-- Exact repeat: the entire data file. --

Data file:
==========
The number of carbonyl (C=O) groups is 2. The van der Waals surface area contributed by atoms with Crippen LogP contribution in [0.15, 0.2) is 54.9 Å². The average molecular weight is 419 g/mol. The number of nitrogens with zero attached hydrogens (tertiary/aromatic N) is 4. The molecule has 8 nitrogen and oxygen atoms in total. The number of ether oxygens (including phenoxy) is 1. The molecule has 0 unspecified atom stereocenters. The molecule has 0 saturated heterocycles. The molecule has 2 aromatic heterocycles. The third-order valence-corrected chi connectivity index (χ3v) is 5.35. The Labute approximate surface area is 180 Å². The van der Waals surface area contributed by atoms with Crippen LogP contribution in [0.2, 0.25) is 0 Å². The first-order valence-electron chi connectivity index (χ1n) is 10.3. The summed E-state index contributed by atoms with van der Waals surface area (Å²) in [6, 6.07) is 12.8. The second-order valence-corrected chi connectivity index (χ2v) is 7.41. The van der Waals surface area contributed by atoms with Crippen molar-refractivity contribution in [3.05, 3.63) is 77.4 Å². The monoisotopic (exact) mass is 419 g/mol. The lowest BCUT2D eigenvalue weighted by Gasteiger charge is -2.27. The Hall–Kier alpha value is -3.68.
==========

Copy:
The number of carbonyl (C=O) groups is 2. The van der Waals surface area contributed by atoms with Crippen LogP contribution in [0.15, 0.2) is 54.9 Å². The average molecular weight is 419 g/mol. The number of nitrogens with zero attached hydrogens (tertiary/aromatic N) is 4. The molecule has 8 nitrogen and oxygen atoms in total. The number of ether oxygens (including phenoxy) is 1. The molecule has 0 unspecified atom stereocenters. The molecule has 0 saturated heterocycles. The molecule has 2 aromatic heterocycles. The third-order valence-corrected chi connectivity index (χ3v) is 5.35. The Labute approximate surface area is 180 Å². The van der Waals surface area contributed by atoms with Crippen LogP contribution in [0.2, 0.25) is 0 Å². The first-order valence-electron chi connectivity index (χ1n) is 10.3. The summed E-state index contributed by atoms with van der Waals surface area (Å²) in [6, 6.07) is 12.8. The second-order valence-corrected chi connectivity index (χ2v) is 7.41. The van der Waals surface area contributed by atoms with Crippen molar-refractivity contribution in [3.05, 3.63) is 77.4 Å². The monoisotopic (exact) mass is 419 g/mol. The lowest BCUT2D eigenvalue weighted by Gasteiger charge is -2.27. The Hall–Kier alpha value is -3.68.